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During the current global crisis, capital inflows into Asian countries have increased,leading to excess liquidity and the risk of potential asset bubbles.
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Banks have been lowering their high pre-crisis leverage levels and are preparing for stricter regulatory capital requirements, and in the process have been reducing their lending. With the banking sector expected to shrink considerably, other actors, especially institutional investors, and new forms of financial intermediation will have to meet the credit needs of the economy.
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Prepared for the G20 Los Cabos Summit, this policy note discusses the potential for and the barriers to pension funds investing in green infrastructure projects.
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This special issue of Financial Market Trends compiles selected articles based on presentations given at the Symposium on “Financial crisis management and the use of government guarantees” in October 2011, which were first released between October and December 2011. The Symposium, part of the OECD’s work on financial sector guarantees, gathered policy makers, policy consultants and other academics to discuss the policy response to the
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The incidence of perceived implicit guarantees, mostly from governments, for the debt of European banks has decreased recently after several years of increase dating from the beginning of the financial crisis. This reflects to a large extent the deterioration in the strength of the sovereigns that are seen as providing the guarantees..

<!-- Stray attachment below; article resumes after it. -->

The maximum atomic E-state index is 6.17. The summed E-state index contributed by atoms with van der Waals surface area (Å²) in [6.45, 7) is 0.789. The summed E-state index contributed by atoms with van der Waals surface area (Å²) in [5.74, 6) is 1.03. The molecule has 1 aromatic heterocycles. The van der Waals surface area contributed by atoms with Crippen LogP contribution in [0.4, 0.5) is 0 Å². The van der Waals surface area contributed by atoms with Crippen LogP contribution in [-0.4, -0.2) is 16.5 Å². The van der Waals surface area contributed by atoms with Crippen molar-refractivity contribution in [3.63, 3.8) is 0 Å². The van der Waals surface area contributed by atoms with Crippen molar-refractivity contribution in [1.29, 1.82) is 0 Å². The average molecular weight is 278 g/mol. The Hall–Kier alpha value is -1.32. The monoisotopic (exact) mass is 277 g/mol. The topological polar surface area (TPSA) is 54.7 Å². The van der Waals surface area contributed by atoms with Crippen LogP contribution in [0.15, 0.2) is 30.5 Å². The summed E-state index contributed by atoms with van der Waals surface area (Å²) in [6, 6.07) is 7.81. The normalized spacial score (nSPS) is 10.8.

This book examines pension reform during the crisis and beyond, the design of automatic adjustment mechanisms, reversals of systemic pension reforms in Central and Eastern Europe, coverage of private pension systems and guarantees in defined contribution pension systems.
This project explores how the structure of international capital flows drives financial fragility, and examines how policies can help increase financial stability.
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Despite massive support from governments and widespread regulatory changes since the crisis struck, banks are deleveraging in the worst possible way impeding economic recovery. Capital levels are too low (particularly in Europe), business models are too risky, and the approach to regulation is biased against lending to the private sector. A lack of trust makes private sector equity investment and funding problematic, and losses and
How to design appropriate policies to strengthen growth and make it inclusive and sustainable over time? The policy issues highlighted in this volume - financial development,social policies, innovation, regulation and political economy issues - are relevant to all countries.
The Capital Movements Code provides a balanced framework for capital account openness. It is the only multilateral legal instrument with comprehensive coverage of capital movements. This includes inflows and outflows, long-term and short-term operations.